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Phage Crusade

Phage Crusade

A Canadian scientist once harnessed the power of viruses against bacterial infections. In dire times, a new generation of scientists is fighting to do the same.

Jeff Summerhayes knows the drill. The bleak hospital corridors, the calls on the intercom, the IV tubes in his arms dangling from their holders like chandeliers—all have been familiar since Summerhayes’s childhood. But the bug was still in him and all the antibiotics had failed. Now he was lying in a bed at Vancouver General Hospital with his sister sitting beside him, both expecting to hear, once again, that he didn’t have long to live.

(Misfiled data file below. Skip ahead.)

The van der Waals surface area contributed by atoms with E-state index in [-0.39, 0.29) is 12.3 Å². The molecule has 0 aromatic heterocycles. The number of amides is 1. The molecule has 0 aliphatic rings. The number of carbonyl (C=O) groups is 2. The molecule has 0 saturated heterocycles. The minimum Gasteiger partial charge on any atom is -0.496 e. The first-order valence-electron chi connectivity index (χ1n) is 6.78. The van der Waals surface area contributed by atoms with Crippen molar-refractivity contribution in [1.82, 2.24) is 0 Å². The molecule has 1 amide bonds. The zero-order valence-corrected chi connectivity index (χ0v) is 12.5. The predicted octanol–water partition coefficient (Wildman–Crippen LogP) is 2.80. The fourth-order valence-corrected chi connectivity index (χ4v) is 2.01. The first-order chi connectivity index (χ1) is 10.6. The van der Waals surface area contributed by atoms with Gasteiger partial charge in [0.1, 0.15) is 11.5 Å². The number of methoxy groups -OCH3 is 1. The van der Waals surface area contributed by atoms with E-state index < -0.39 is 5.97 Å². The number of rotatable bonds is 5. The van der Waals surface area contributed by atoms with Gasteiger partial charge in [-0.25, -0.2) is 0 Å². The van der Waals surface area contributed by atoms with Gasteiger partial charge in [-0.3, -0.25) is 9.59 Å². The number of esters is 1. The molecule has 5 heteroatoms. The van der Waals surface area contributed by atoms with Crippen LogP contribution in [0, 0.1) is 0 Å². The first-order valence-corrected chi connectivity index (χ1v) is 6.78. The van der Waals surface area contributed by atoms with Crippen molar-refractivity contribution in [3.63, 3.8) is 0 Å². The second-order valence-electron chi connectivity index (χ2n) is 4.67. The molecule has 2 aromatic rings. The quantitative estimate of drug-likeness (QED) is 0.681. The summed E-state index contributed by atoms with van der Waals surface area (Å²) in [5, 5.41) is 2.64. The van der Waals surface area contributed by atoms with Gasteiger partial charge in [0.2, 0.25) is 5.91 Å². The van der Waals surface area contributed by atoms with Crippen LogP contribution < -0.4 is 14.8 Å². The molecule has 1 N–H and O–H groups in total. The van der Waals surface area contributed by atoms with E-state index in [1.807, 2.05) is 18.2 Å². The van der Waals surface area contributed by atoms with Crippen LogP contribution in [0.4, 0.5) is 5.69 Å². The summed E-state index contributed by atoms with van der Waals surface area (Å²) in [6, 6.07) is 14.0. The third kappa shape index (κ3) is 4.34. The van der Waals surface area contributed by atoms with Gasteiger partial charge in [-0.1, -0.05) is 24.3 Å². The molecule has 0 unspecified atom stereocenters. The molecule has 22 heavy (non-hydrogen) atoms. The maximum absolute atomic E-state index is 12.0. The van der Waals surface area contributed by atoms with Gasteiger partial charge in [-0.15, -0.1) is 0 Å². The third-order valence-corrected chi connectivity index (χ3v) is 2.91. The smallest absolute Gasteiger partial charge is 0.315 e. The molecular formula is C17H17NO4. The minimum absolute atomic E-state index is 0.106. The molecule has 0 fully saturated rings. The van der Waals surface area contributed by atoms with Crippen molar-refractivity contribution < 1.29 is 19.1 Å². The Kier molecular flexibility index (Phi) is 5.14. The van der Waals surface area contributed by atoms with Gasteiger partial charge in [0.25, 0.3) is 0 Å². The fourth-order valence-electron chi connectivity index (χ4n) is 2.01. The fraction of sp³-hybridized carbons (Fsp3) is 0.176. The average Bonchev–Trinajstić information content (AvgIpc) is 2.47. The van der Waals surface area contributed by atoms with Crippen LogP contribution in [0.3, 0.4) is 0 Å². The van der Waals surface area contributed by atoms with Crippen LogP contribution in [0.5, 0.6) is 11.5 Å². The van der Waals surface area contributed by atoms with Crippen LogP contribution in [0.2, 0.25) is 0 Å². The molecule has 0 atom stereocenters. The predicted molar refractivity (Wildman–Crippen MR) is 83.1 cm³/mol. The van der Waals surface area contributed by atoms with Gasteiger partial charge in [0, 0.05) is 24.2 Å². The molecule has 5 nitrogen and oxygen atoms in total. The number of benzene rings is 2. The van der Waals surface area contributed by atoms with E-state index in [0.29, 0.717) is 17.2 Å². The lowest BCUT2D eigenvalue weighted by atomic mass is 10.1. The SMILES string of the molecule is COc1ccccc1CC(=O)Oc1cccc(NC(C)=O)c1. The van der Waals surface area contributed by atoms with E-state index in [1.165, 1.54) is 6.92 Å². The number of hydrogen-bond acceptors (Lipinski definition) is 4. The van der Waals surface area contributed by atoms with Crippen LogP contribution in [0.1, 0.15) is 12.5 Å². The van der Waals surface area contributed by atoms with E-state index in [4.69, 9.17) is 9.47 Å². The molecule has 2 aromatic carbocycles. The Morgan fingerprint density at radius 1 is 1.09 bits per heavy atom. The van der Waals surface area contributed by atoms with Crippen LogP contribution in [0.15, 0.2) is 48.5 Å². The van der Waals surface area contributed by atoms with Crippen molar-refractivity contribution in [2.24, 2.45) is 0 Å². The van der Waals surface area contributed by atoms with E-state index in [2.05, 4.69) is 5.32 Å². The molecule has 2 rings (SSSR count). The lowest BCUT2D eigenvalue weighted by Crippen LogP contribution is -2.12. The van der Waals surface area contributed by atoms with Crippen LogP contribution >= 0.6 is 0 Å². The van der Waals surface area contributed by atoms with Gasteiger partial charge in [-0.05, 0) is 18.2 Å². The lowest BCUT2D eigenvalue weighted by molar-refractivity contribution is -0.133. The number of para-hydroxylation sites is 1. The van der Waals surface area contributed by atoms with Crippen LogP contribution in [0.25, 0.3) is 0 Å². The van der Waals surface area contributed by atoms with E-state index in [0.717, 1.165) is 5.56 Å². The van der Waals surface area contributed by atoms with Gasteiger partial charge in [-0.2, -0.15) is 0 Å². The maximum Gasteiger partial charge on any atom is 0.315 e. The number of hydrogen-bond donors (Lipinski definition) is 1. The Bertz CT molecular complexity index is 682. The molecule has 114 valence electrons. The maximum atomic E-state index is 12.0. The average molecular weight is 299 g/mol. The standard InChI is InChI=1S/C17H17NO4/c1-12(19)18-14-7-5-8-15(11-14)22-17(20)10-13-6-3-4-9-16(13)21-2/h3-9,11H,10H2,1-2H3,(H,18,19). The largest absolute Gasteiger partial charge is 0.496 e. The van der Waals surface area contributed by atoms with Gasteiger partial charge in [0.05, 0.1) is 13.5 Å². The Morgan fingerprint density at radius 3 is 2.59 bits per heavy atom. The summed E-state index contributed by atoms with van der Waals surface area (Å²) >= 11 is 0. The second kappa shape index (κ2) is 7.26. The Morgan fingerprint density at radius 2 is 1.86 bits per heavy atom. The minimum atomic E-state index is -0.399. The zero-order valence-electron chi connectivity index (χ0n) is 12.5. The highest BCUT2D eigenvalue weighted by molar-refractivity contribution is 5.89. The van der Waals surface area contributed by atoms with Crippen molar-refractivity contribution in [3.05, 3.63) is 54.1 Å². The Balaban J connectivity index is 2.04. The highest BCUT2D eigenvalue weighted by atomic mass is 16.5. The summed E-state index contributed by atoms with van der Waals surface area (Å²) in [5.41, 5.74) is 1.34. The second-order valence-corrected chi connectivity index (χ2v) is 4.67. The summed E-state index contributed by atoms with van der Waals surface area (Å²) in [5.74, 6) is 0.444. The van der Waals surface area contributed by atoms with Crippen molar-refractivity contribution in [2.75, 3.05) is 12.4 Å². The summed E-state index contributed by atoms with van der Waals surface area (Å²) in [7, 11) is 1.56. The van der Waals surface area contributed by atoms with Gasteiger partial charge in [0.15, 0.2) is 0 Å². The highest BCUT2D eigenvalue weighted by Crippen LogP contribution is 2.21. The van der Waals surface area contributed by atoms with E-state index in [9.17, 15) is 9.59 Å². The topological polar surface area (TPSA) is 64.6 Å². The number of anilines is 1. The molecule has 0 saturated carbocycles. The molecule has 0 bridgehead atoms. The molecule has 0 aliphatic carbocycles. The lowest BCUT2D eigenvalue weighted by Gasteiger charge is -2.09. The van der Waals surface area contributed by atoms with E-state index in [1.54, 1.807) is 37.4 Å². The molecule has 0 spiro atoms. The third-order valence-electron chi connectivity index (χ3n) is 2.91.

Summerhayes has cystic fibrosis, a life-shortening genetic condition that thickens mucus, renders breathing laborious and transforms lungs into prime breeding grounds for bacteria. With a strain of Burkholderia cenocepacia lodged in his lungs for most of the last forty years—a strain that has become extremely resistant to antibiotics—Summerhayes has so far managed to forestall death. A double lung transplant in September 2018 had left him with a fifty-fifty chance of ...

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